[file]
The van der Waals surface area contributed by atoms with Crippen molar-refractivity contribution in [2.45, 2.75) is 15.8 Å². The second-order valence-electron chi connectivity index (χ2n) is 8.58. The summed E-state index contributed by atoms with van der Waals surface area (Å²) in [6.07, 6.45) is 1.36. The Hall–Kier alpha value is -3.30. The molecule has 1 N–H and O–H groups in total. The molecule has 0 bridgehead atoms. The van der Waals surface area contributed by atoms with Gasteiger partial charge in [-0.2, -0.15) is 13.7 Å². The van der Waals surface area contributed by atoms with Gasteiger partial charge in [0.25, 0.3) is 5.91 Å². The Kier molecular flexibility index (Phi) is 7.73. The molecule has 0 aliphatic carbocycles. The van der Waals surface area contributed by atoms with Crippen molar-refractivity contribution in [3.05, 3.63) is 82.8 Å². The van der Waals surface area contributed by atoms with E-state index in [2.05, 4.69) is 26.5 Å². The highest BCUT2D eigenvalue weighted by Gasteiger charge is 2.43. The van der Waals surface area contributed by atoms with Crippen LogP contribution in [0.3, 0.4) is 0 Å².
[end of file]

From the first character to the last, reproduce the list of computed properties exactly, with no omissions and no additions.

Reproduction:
The van der Waals surface area contributed by atoms with Crippen molar-refractivity contribution in [2.45, 2.75) is 15.8 Å². The second-order valence-electron chi connectivity index (χ2n) is 8.58. The summed E-state index contributed by atoms with van der Waals surface area (Å²) in [6.07, 6.45) is 1.36. The Hall–Kier alpha value is -3.30. The molecule has 1 N–H and O–H groups in total. The molecule has 0 bridgehead atoms. The van der Waals surface area contributed by atoms with Gasteiger partial charge in [-0.2, -0.15) is 13.7 Å². The van der Waals surface area contributed by atoms with Gasteiger partial charge in [0.25, 0.3) is 5.91 Å². The Kier molecular flexibility index (Phi) is 7.73. The molecule has 0 aliphatic carbocycles. The van der Waals surface area contributed by atoms with Crippen molar-refractivity contribution in [3.05, 3.63) is 82.8 Å². The van der Waals surface area contributed by atoms with E-state index in [2.05, 4.69) is 26.5 Å². The highest BCUT2D eigenvalue weighted by Gasteiger charge is 2.43. The van der Waals surface area contributed by atoms with Crippen LogP contribution in [0.3, 0.4) is 0 Å².